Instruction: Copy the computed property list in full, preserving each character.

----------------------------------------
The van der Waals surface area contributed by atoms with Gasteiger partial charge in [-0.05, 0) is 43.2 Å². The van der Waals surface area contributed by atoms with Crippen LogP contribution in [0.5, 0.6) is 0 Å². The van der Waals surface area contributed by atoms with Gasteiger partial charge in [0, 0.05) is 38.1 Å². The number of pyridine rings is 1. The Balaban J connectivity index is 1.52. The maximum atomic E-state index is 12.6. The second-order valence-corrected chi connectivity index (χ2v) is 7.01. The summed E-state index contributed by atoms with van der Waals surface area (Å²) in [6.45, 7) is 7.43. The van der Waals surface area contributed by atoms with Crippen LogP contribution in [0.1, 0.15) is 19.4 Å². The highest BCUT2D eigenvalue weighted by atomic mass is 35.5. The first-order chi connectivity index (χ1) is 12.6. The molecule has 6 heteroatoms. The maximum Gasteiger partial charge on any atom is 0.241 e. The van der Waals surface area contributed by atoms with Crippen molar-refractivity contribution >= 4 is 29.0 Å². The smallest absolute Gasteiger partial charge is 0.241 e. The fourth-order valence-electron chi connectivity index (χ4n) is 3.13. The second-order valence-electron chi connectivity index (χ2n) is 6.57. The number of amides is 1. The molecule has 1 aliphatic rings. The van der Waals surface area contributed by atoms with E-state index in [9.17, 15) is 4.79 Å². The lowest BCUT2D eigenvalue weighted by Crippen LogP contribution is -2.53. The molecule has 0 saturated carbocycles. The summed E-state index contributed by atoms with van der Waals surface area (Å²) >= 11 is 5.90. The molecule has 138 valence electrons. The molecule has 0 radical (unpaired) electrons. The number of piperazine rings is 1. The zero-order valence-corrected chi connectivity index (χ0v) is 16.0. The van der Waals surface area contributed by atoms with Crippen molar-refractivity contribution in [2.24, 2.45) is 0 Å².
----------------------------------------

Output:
The van der Waals surface area contributed by atoms with Gasteiger partial charge in [-0.05, 0) is 43.2 Å². The van der Waals surface area contributed by atoms with Crippen LogP contribution in [0.5, 0.6) is 0 Å². The van der Waals surface area contributed by atoms with Gasteiger partial charge in [0, 0.05) is 38.1 Å². The number of pyridine rings is 1. The Balaban J connectivity index is 1.52. The maximum atomic E-state index is 12.6. The second-order valence-corrected chi connectivity index (χ2v) is 7.01. The summed E-state index contributed by atoms with van der Waals surface area (Å²) in [6.45, 7) is 7.43. The van der Waals surface area contributed by atoms with Crippen LogP contribution in [0.1, 0.15) is 19.4 Å². The highest BCUT2D eigenvalue weighted by atomic mass is 35.5. The first-order chi connectivity index (χ1) is 12.6. The molecule has 6 heteroatoms. The maximum Gasteiger partial charge on any atom is 0.241 e. The van der Waals surface area contributed by atoms with Crippen molar-refractivity contribution >= 4 is 29.0 Å². The smallest absolute Gasteiger partial charge is 0.241 e. The fourth-order valence-electron chi connectivity index (χ4n) is 3.13. The second-order valence-electron chi connectivity index (χ2n) is 6.57. The number of amides is 1. The molecule has 1 aliphatic rings. The van der Waals surface area contributed by atoms with E-state index in [9.17, 15) is 4.79 Å². The lowest BCUT2D eigenvalue weighted by Crippen LogP contribution is -2.53. The molecule has 0 saturated carbocycles. The summed E-state index contributed by atoms with van der Waals surface area (Å²) >= 11 is 5.90. The molecule has 138 valence electrons. The molecule has 0 radical (unpaired) electrons. The number of piperazine rings is 1. The zero-order valence-corrected chi connectivity index (χ0v) is 16.0. The van der Waals surface area contributed by atoms with Crippen molar-refractivity contribution in [2.24, 2.45) is 0 Å².